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Distraught family says NYPD officers didn't have to fatally shoot Queens man having mental crisis

Family questions NYPD's fatal shooting of Queens man in mental crisis
Family questions NYPD's fatal shooting of Queens man in mental crisis 02:06

NEW YORK - The deadly shooting of a mentally distressed Queens man who called 911 for help is putting a renewed focus on mental health emergencies. 

Police said the officers had no choice but to defend themselves, but the man's family tells CBS New York Investigative Reporter Tim McNicholas they didn't have to shoot him.

Police said Win Rozario called 911 Wednesday in the middle of a mental crisis from the family's Ozone Park home. NYPD officials said police shocked him with a Taser because he grabbed a pair of scissors and moved toward the officers. The NYPD said Rozario's mother tried to help him and accidentally knocked the Taser prongs off.

"At this point, the male picked up the scissors again, came at our officers, and they had no choice but to defend themselves, discharging their firearms," NYPD Chief of Patrol John Chell said. 

NYPD update on fatal police shooting in Queens 03:55

The family - a father, mother and brother - are all mourning the loss of the 19-year-old.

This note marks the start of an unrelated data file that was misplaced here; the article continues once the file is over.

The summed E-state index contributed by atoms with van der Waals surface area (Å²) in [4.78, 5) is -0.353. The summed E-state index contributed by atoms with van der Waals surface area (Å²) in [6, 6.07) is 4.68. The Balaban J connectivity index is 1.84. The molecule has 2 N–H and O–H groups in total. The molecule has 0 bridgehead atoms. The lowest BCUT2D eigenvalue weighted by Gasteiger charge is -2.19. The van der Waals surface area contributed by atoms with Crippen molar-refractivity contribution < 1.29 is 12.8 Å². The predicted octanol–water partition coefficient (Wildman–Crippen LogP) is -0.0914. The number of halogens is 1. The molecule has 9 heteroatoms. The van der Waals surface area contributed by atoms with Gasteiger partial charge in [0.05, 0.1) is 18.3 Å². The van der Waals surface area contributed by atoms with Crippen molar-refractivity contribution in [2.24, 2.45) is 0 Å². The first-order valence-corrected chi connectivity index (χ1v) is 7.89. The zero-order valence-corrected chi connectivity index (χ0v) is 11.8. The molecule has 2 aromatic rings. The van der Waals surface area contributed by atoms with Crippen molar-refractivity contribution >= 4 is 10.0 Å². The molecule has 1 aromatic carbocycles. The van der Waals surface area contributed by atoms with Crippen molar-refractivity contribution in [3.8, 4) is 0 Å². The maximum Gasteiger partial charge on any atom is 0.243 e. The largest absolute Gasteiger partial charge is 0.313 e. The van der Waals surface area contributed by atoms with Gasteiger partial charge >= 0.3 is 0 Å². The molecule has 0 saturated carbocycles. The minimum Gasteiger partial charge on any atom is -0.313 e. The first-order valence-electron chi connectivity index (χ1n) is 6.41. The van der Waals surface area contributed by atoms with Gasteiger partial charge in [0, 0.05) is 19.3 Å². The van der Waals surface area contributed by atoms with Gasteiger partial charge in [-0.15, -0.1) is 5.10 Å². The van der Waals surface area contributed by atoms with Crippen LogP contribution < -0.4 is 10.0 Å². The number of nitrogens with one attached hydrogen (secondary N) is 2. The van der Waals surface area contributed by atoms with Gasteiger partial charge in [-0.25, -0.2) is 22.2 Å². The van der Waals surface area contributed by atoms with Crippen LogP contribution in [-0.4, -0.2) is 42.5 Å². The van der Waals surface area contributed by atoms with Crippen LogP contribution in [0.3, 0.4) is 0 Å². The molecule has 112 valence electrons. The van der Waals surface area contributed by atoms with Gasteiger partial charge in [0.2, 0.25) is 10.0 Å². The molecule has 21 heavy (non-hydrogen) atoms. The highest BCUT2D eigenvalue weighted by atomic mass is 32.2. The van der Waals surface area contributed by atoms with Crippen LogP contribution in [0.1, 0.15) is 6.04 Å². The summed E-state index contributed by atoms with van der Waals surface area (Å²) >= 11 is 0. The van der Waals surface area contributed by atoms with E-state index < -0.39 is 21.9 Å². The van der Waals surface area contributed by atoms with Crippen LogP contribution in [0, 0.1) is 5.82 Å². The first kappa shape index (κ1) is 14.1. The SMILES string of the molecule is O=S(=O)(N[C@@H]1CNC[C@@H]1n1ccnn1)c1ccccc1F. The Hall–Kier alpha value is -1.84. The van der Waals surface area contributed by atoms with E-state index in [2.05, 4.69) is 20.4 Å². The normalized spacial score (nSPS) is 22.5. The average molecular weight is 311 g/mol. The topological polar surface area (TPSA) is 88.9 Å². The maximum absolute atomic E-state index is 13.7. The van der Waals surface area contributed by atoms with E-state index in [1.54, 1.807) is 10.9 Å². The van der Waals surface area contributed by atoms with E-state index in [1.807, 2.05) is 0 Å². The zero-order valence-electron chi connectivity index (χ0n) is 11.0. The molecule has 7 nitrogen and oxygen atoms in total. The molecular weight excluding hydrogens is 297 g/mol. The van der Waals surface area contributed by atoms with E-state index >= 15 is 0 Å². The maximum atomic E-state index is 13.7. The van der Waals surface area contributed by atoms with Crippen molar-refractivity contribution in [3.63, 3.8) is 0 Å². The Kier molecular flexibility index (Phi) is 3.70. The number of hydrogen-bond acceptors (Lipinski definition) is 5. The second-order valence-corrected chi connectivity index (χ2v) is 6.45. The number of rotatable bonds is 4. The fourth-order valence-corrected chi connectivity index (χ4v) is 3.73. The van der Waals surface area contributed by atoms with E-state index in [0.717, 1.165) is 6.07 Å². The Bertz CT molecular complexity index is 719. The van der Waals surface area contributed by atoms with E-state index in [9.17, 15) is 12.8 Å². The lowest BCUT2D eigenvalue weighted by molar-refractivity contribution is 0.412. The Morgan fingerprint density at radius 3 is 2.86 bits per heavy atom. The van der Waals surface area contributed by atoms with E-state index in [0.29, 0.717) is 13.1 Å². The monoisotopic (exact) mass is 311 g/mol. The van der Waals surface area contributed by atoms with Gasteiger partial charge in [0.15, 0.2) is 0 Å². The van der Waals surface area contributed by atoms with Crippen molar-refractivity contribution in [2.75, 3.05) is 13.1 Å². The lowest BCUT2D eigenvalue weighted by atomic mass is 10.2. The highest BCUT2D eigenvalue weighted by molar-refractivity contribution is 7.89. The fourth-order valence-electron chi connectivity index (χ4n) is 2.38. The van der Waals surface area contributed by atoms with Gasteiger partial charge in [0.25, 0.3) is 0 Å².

"This is very bad," Francis Rozario, Win's father, said.   

"I just lost my best friend, the only person that would really understand me," brother Ushto Rozario said. 

Ushto Rozario said he witnessed the shooting, and doesn't feel it was necessary. He wants to see the NYPD's body camera footage. 

"If they really wanted to, they could have detained him and saved a life that day," he said. 

The family said Win Rozario suffered from chronic mental health problems. NYPD sources say they responded to other calls to the home in October.

"The cops went in there to help him, but they did as much as they could,"  Antonio Vincent said. 

Vincent, a mental health therapist, is calling on the city to expand B-Heard, a pilot program that sends teams of EMTs and social workers to some mental health calls

"I don't think that they did anything wrong. I just think they needed additional support," Vincent said. 

"I do believe they should be trained more in situations like that," Ushto Rozario said. 

NYPD sources said both the officers who responded had been trained by the department on mental health calls.

The NYPD said its Force Investigation Division is investigating the shooting.

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